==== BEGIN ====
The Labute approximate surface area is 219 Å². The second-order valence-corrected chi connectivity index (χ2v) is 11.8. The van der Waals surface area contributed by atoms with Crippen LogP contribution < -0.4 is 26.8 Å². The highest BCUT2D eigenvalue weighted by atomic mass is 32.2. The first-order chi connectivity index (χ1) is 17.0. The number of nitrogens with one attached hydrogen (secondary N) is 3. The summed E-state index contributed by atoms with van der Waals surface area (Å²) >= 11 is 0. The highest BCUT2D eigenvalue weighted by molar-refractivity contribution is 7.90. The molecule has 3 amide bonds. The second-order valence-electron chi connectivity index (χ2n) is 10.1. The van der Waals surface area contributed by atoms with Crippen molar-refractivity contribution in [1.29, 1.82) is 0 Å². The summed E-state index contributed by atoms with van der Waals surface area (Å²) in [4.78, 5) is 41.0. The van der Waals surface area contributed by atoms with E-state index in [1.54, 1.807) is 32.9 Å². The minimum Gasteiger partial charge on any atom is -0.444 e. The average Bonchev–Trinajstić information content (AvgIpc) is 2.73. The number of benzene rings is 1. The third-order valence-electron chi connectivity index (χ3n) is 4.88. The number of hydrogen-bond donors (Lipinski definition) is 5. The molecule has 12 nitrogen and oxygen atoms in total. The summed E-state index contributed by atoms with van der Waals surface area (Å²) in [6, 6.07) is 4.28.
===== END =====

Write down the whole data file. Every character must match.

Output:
The Labute approximate surface area is 219 Å². The second-order valence-corrected chi connectivity index (χ2v) is 11.8. The van der Waals surface area contributed by atoms with Crippen LogP contribution < -0.4 is 26.8 Å². The highest BCUT2D eigenvalue weighted by atomic mass is 32.2. The first-order chi connectivity index (χ1) is 17.0. The number of nitrogens with one attached hydrogen (secondary N) is 3. The summed E-state index contributed by atoms with van der Waals surface area (Å²) >= 11 is 0. The highest BCUT2D eigenvalue weighted by molar-refractivity contribution is 7.90. The molecule has 3 amide bonds. The second-order valence-electron chi connectivity index (χ2n) is 10.1. The van der Waals surface area contributed by atoms with Crippen molar-refractivity contribution in [1.29, 1.82) is 0 Å². The summed E-state index contributed by atoms with van der Waals surface area (Å²) in [4.78, 5) is 41.0. The van der Waals surface area contributed by atoms with E-state index in [1.54, 1.807) is 32.9 Å². The minimum Gasteiger partial charge on any atom is -0.444 e. The average Bonchev–Trinajstić information content (AvgIpc) is 2.73. The number of benzene rings is 1. The third-order valence-electron chi connectivity index (χ3n) is 4.88. The number of hydrogen-bond donors (Lipinski definition) is 5. The molecule has 12 nitrogen and oxygen atoms in total. The summed E-state index contributed by atoms with van der Waals surface area (Å²) in [6, 6.07) is 4.28.